Shares of Tata Steel hit a two-month low of Rs 96.55 on slipping 3 per cent on the BSE in Tuesday’s trade. The stock has fallen 7 per cent in the past two trading days.
The scrip has erased all gains that were made after the board of directors of Tata group had approved amalgamation of all metal companies into Tata Steel last week.
The board, in a meeting held on Friday, September 23, had approved the merger of its seven metal subsidiary companies with its parent metal company Tata Steel. The seven firms that will be merged with Tata Steel are Tata Steel Long Products, The Tinplate Company of India, Tata Metaliks, TRF, The Indian Steel & Wire Products, Tata Steel Mining and S&T Mining Company.
Tata Steel is now trading at its lowest level since the stock turned ex-date for a 1:10 stock split on July 28, 2022.
On May 3, 2022, the board of directors of Tata Steel, had approved the proposal for sub-division of 1 equity share of the company having face value of Rs 10 each into 10 equity shares with face value of Re 1 each to enhance the liquidity in the capital market, to widen shareholder base and to make the shares more affordable to small investors.
That apart, as the entities merging with Tata Steel are already part of its consolidated accounts, there is no incremental profitability that accrues to the group, other than the elimination of regulatory costs like additional iron ore royalty, Motilal Oswal Financial Services said.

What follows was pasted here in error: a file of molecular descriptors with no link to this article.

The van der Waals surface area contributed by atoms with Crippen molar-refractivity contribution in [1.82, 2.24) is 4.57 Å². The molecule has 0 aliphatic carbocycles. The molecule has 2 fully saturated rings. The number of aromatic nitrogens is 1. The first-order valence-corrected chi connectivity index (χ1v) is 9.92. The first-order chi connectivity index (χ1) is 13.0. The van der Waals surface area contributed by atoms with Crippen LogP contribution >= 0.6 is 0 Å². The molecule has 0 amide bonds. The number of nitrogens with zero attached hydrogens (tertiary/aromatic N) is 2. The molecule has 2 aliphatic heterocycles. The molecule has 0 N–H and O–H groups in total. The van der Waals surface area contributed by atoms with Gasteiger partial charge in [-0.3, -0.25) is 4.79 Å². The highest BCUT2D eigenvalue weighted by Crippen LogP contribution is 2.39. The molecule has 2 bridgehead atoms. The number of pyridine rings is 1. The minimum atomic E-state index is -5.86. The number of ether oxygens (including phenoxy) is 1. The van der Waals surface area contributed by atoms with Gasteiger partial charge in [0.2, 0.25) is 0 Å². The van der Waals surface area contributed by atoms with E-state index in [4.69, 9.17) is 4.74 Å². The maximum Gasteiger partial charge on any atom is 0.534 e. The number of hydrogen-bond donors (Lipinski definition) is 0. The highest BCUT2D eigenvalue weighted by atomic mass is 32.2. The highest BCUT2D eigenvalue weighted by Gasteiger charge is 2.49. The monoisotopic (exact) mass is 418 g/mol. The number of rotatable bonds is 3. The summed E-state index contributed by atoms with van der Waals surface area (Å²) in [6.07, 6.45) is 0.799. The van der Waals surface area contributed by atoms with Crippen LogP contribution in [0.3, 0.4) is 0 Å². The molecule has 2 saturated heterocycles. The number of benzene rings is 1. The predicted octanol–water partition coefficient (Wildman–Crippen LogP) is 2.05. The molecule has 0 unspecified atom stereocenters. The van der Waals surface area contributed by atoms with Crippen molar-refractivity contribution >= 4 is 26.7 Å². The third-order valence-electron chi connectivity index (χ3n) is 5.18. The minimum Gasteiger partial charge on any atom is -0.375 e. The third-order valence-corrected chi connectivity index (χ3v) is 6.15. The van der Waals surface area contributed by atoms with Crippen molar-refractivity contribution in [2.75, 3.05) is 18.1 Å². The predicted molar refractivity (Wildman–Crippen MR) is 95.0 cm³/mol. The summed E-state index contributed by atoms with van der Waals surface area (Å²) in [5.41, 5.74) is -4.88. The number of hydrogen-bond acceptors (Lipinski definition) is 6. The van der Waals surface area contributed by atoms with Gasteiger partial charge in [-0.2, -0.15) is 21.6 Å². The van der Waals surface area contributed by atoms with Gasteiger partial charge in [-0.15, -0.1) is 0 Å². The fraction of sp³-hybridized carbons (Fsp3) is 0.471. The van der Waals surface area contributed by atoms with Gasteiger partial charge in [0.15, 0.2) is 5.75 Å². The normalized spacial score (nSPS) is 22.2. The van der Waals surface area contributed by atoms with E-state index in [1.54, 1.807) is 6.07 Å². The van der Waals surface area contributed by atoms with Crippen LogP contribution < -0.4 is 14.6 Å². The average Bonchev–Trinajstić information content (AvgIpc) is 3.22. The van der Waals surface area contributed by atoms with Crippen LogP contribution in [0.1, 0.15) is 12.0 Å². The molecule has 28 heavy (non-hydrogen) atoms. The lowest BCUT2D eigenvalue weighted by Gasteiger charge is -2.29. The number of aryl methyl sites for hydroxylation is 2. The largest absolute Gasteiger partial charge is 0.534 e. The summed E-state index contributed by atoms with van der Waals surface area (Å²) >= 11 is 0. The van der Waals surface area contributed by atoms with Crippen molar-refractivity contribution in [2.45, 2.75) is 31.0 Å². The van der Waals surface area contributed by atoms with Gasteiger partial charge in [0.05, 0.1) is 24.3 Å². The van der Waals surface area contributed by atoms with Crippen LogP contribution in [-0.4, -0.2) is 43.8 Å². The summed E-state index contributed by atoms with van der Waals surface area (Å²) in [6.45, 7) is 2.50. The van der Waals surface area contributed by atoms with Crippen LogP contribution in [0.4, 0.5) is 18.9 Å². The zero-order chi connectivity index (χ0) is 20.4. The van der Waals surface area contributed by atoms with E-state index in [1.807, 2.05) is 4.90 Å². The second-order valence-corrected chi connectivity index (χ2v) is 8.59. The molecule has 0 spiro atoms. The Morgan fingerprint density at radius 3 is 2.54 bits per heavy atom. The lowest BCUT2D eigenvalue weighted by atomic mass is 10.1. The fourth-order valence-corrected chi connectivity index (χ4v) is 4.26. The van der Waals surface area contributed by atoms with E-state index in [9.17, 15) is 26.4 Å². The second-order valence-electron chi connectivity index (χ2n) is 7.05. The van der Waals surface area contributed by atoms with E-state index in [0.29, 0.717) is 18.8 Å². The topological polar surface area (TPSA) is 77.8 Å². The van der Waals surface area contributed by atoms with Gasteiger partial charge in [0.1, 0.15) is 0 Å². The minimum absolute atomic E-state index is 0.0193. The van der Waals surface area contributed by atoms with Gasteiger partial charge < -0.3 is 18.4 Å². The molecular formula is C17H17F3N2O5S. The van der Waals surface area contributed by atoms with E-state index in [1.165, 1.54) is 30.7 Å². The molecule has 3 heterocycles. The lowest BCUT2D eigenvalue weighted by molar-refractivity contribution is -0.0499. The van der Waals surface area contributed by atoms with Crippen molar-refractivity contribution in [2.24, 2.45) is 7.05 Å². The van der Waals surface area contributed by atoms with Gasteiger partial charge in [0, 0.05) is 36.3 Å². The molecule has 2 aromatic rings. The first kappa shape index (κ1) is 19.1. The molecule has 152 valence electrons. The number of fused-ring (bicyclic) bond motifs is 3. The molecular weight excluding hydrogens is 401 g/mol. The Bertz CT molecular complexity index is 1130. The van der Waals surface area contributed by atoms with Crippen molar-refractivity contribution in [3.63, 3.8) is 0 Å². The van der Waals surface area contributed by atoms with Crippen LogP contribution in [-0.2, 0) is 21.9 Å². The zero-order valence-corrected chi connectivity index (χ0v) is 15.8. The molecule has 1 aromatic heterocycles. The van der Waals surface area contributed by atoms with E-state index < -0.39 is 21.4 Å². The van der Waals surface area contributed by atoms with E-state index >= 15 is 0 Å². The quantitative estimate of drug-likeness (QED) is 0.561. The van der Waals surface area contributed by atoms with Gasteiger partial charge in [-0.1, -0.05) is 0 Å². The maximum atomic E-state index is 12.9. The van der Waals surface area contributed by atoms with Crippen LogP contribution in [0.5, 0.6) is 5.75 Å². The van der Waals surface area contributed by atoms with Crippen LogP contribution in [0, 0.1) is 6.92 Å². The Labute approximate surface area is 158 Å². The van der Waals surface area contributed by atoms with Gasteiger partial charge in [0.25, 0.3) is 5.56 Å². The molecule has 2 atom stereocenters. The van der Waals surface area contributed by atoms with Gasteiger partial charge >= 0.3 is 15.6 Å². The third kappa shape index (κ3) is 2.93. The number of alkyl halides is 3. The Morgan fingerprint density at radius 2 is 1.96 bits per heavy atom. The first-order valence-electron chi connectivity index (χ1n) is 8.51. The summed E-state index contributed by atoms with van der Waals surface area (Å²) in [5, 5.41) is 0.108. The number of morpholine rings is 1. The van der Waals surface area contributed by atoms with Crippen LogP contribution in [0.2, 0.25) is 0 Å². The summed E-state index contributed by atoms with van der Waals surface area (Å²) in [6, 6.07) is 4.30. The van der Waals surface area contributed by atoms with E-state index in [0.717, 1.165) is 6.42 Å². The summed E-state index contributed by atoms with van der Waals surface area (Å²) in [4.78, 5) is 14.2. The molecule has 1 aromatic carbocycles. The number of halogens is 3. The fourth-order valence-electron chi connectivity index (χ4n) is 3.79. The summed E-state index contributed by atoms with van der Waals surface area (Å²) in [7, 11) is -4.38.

“We also note that any move towards reduction/elimination/calibration of export duty on steel/pellet/iron ore will be positive for the entire industry and stocks will react positively to the news despite the slowdown in the domestic market. Reduction /elimination of export duty will boost steel exports and help reduce inventories, which is the key reason why prices remain subdued in the domestic market. Weak international prices and monsoon are important factors that have driven down domestic steel prices,” the brokerage said in an update with a ‘neutral’ rating on the stock.
Meanwhile, Tata Steel, in its FY22 annual report, said that it will focus on growing its steelmaking capacity in India, adding to its downstream value-added products, strengthening its supply chain through necessary investments in logistics and infrastructure, investments in newer ventures and services & solutions, and defining a de-carbonised future for its Europe business in FY23.
As the company is on a growth path and has large capital requirements, the cost of financing may be adversely affected by the rising rate environment. The company is also exposed to currency volatility given the import requirements, foreign currency debt and offshore operations. Development in climate change regulation and disclosure standards reduces access to capital and increases cost of funding, it added.
However, it said it has been generating strong cashflows on the back of strong operating performance and focused working capital management. It has been aggressively deleveraging over the last few years, which has improved its credit metrics significantly and reduced its vulnerability to financial market volatility and rising interest rates.